It’s been interesting to talk to the friends here and hear about their work. So many of them feel like they aren’t actually doing much—but they are, through living faithfully where the Lord has planted them. . . . All of us are called to live faithfully wherever we’re planted in the world and to make the most of every opportunity. All of us are called to love the people around us and seek justice for the oppressed—it just looks a little different for each of us. It’s not that one’s better or higher in any way. I’ve known all of this, but by listening to them, I guess I understand it better. Not at all to diminish what they’re doing here—it is a distinct and challenging call. But the day to day living it out might not actually look that different.
—Journal entry, May 2011, East Asia
I loved listening to their stories—the adventures, the food, the language blunders, and the snake stories. As I got older, I marveled at the work God was doing around the world and at these modern-day heroes who left behind everything to traverse the jungles and villages of the world for the sake of the Gospel. Each year, my childhood church hosted a missions conference, providing a time for each of the missionaries we supported to share about their work. Each year, I soaked it up. Each year, I wondered if someday I would go to a far off land.
I knew I didn’t want a “normal” life. Increasingly this came to mean that perhaps I would go serve overseas or at least go into ministry. It wasn’t until later that I would come to understand that this life on mission is always the "abnormal" adventure of the Christian. What varies is not the mission—but the location.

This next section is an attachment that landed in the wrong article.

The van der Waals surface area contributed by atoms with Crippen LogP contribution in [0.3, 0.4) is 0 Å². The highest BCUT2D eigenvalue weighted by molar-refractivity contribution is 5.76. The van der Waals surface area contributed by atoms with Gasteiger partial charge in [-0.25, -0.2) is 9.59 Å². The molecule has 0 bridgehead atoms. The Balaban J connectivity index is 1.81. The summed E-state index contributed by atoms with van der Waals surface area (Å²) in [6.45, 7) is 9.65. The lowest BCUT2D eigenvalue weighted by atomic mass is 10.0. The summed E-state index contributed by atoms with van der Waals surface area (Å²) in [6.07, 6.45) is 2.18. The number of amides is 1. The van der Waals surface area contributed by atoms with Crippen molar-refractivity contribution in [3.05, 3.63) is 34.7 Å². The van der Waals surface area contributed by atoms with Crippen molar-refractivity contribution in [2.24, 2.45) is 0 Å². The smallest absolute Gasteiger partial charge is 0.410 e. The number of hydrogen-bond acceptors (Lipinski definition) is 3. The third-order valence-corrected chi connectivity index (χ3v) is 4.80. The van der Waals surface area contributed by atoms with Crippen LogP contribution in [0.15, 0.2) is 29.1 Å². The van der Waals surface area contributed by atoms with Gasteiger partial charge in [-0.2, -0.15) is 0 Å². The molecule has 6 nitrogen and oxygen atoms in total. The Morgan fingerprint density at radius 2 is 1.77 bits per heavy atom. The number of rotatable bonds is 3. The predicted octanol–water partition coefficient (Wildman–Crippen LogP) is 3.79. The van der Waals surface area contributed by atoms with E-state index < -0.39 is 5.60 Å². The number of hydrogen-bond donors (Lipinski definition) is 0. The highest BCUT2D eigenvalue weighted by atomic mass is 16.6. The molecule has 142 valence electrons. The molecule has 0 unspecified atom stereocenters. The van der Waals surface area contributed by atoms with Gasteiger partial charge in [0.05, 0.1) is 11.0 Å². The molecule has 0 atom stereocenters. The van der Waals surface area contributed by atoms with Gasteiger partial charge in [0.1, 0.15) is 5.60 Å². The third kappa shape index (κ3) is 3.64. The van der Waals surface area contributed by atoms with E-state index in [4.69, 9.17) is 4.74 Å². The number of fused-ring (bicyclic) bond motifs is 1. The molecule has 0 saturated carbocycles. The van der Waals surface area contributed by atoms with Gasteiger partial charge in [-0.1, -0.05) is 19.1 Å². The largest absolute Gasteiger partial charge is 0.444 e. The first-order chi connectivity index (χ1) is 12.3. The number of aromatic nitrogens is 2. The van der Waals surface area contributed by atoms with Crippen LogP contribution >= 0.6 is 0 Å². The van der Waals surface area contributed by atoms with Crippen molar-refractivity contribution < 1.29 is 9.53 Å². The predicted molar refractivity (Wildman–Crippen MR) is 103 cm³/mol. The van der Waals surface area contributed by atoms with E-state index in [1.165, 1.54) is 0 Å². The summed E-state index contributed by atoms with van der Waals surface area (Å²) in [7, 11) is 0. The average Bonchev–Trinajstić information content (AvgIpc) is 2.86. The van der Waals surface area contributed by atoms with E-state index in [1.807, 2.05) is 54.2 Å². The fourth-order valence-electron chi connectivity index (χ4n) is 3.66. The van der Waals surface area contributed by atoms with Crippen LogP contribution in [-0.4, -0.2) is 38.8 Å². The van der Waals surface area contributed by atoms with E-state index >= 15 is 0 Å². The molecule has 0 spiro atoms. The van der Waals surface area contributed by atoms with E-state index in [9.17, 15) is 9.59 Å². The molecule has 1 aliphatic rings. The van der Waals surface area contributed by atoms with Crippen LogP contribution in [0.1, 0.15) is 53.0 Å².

I saw this fully lived out when I spent the summer in East Asia. There I was, finally among these missionaries in the field, and their lives were remarkably normal. They took care of their children. They did the slow work of building relationships with their neighbors and coworkers. It was the slow and steady work of God.
I realized that what it all came down to was faithfulness and dependency, which is the lifeblood of our life with Christ regardless of our locale. In some ways this is harder in the States, where I’m more comfortable with the language and the culture. Here, it’s easy to forget how dependent I am or how much is at stake. But regardless of where we are, we should trust the Lord for the strength for each step, praying for his guidance over our steps each day. We should be looking for the Lord’s provision and seeing Him come through, even for something as simple as a friend. Prayer should be our lifeline and our natural instinct. We should be walking through our days with eyes wide open, ready to seize every opportunity. These are not special features of ministry in a foreign country. They are the heartbeat of a life on mission.
Our mission, our call, is to be faithful disciples who are making faithful disciples. We are called to spread the news of and live into the reality of the Kingdom of God, won and exemplified in Jesus Christ. The question is not this call, it’s the location in which we live it out. I’m no longer worried about figuring out the where question—I know that embracing this missional call we’re all a part of will set me out on the adventure of following Christ, and He will be sure to guide my feet.